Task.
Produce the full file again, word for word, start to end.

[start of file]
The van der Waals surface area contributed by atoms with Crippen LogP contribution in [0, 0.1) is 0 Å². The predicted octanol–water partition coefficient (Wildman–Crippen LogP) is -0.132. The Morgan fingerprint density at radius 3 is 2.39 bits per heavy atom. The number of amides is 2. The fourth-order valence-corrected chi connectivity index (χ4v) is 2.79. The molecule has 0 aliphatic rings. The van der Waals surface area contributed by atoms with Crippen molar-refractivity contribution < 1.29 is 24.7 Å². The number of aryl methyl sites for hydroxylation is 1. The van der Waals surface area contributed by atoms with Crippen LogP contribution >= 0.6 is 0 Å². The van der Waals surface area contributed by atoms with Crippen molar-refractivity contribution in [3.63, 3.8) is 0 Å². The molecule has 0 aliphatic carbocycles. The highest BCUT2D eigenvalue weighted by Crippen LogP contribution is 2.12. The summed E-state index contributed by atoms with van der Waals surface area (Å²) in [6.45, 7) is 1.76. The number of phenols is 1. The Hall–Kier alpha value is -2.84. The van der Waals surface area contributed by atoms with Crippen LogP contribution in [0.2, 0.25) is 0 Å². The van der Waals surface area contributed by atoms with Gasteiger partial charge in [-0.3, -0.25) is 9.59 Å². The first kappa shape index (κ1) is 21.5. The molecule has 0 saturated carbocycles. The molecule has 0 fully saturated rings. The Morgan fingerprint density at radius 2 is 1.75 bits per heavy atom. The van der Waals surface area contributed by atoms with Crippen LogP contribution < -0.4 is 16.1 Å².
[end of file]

The van der Waals surface area contributed by atoms with Crippen LogP contribution in [0, 0.1) is 0 Å². The predicted octanol–water partition coefficient (Wildman–Crippen LogP) is -0.132. The Morgan fingerprint density at radius 3 is 2.39 bits per heavy atom. The number of amides is 2. The fourth-order valence-corrected chi connectivity index (χ4v) is 2.79. The molecule has 0 aliphatic rings. The van der Waals surface area contributed by atoms with Crippen molar-refractivity contribution < 1.29 is 24.7 Å². The number of aryl methyl sites for hydroxylation is 1. The van der Waals surface area contributed by atoms with Crippen LogP contribution >= 0.6 is 0 Å². The van der Waals surface area contributed by atoms with Crippen molar-refractivity contribution in [3.63, 3.8) is 0 Å². The molecule has 0 aliphatic carbocycles. The highest BCUT2D eigenvalue weighted by Crippen LogP contribution is 2.12. The summed E-state index contributed by atoms with van der Waals surface area (Å²) in [6.45, 7) is 1.76. The number of phenols is 1. The Hall–Kier alpha value is -2.84. The van der Waals surface area contributed by atoms with Crippen LogP contribution in [0.2, 0.25) is 0 Å². The van der Waals surface area contributed by atoms with Gasteiger partial charge in [-0.3, -0.25) is 9.59 Å². The first kappa shape index (κ1) is 21.5. The molecule has 0 saturated carbocycles. The molecule has 0 fully saturated rings. The Morgan fingerprint density at radius 2 is 1.75 bits per heavy atom. The van der Waals surface area contributed by atoms with Crippen LogP contribution < -0.4 is 16.1 Å².